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Today is Christmas Eve for the Orthodox Christians. And we got to see the day-long celebration at Manger Square outside the Church of the Nativity in Bethlehem. Our hotel is nearby and before breakfast, we heard the sounds of drums and bagpipes. Yes, bagpipes. Scouting  is popular here and the scout troops parade in tartans, playing bagpipes and drums. All day long, they paraded in the streets to Manger Square in preparation for the arrrival of the church patriarchs.

We went through the checkpoint and into Jerusalem to attend services at the Church of Scotland Afterward, as  we were approaching the checkpoint to re-enter Bethlehem, we saw many police cars and realized it was the patriarchs queing up for the procession. West Bank cars (you can tell a West Bank car because it has a green and white tag; West Bank taxis, yellow and green tags) are only permitted to leave the West Bank three times a year – at the western celebration of Christmas, the Orthodox celebration and the Armenian celebration of Christmas (mid-January) (by permission only.) It is a rare sight: Palestinian cars outside of the checkpoints.  By the way, it is illegal for Israelis to enter the West Bank. Giant red Israeli signs announce that it is illegal  for Israelis to enter because, the signs say, It is dangerous. Our experience in Palestine has been one of welcome and hospitality. More than once, we have been invited into the homes of Palestinians we have happened to meet.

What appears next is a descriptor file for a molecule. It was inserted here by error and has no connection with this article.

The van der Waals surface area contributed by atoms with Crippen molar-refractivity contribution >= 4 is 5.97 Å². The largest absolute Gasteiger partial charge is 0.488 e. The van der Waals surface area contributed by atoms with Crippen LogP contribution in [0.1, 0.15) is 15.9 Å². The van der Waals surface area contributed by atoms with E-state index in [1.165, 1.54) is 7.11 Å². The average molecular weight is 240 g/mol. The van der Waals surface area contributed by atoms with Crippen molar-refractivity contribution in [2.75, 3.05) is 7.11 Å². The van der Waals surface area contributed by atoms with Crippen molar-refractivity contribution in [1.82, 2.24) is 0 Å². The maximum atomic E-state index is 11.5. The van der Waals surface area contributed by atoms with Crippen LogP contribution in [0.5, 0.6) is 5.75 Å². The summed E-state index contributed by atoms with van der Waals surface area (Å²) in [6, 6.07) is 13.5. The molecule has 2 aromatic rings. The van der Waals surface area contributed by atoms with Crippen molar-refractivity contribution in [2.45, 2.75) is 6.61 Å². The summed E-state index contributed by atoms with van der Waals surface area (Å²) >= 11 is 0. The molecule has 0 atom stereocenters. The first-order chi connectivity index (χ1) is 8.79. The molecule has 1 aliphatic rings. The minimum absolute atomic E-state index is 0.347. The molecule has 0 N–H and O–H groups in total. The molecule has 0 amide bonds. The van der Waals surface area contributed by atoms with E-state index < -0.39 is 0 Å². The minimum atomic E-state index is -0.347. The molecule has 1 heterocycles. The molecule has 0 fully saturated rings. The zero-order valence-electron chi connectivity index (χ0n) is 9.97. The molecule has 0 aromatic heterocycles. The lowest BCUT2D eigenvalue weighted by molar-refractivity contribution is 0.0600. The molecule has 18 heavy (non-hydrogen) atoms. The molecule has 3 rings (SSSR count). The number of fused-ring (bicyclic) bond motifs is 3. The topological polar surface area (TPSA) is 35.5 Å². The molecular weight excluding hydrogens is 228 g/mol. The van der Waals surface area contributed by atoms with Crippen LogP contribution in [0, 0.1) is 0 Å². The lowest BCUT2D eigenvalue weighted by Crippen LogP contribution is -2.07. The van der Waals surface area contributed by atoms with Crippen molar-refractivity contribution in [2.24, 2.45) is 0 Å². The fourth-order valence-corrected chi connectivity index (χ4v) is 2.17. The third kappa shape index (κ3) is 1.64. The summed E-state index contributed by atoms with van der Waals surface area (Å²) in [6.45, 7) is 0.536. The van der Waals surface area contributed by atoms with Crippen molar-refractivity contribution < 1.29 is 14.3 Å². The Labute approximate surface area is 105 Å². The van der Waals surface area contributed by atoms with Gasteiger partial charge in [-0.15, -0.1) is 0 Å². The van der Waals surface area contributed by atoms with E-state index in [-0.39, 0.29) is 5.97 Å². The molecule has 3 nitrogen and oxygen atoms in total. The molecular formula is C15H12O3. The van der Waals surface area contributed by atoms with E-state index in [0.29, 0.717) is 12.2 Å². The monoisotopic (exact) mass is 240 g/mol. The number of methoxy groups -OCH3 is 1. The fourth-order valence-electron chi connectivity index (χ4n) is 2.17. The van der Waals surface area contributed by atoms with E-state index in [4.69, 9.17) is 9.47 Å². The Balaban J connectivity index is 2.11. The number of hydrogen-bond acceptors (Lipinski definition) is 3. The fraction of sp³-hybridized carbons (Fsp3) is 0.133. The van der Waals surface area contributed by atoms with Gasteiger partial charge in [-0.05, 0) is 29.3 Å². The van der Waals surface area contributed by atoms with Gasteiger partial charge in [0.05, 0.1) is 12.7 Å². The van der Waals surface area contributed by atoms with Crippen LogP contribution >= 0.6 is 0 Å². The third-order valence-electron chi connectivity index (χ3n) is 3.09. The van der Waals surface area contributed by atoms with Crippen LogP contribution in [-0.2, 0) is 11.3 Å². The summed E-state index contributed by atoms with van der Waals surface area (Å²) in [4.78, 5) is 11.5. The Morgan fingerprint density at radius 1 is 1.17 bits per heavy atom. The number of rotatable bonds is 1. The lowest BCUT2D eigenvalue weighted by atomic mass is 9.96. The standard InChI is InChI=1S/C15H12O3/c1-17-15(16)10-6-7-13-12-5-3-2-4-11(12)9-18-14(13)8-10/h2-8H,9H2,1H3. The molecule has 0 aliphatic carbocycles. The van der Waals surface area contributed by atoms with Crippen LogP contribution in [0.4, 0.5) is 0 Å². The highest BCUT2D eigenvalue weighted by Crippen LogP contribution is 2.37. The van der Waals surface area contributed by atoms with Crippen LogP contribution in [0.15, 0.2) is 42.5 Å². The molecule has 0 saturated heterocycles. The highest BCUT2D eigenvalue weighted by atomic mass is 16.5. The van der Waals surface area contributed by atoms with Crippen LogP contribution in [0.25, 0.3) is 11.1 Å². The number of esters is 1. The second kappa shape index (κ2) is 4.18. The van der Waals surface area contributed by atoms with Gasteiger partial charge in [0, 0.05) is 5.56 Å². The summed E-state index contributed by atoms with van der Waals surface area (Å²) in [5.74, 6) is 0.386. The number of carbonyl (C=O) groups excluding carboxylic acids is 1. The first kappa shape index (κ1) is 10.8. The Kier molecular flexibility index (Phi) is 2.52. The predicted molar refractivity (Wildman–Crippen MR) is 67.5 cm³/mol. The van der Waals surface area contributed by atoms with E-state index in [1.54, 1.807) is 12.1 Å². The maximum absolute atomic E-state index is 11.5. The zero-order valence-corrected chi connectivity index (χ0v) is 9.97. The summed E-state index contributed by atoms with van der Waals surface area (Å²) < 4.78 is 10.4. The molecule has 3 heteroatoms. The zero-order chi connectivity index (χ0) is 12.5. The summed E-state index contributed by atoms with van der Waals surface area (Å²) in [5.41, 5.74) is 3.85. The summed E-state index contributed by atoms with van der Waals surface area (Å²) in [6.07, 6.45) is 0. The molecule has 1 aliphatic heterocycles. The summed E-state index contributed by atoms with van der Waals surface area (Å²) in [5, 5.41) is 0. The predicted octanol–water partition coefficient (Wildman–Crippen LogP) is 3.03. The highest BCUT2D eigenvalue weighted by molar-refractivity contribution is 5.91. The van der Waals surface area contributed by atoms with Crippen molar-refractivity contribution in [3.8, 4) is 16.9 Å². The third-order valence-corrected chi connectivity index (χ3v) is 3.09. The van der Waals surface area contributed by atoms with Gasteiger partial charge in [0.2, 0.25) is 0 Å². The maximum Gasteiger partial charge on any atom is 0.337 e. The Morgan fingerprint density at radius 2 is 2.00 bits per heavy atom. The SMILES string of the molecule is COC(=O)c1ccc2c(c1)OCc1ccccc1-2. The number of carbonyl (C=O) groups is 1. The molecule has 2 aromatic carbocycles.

Traffic was jammed throughout Bethlehem all day and even more so towards evening because the president of Palestine would be coming to Manger Square. On the streets people celebrated, Santas delivered gifts. In our hotel lobby, the manager’s family held their celebration, complete with Santa.

We visited Manger Square in the afternoon. It was packed with people as the patriarchs’ procession and introductions were made, bagpipes played, scouts crowded around. The call to prayer continued from the minaret at the corner of the square. As we shared Merry Christmas greetings with all we met today, we realized that many Muslims were returning or initiating the greeting. Here at ground zero, we are realizing, the people live together.

Meeting the people at L'arche in Bethlehem, Palestine

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The L’arche Center in Bethlehem, Palestine, is a day center for intellectually challenged people. Here, people over the age of 16 can come spend the day together. After morning gathering, during which they sing greetings to each person, they get to work taking washed sheep’s wool from local shepherds, dye it and felt it and create beautiful things, including purses, ornaments, gnomes, angels, nativity scenes. They are colorful and beautifully designed and well-made. This helps the shepherds, who walk their sheep and goats along roadsides, in town and in the country. But it helps a great deal the self-esteem of the people at the day center as they see people buying the things they make. They realize they are productive and their self-esteem is bolstered. In addition, the community comes to know that intellectually challenged people are to be valued. The staff also works with families, to help  them understand their children.

We got to visit the center in Bethlehem and a few of our team spent the morning with the people there, learning from them how to make wool felt — and receiving their affection.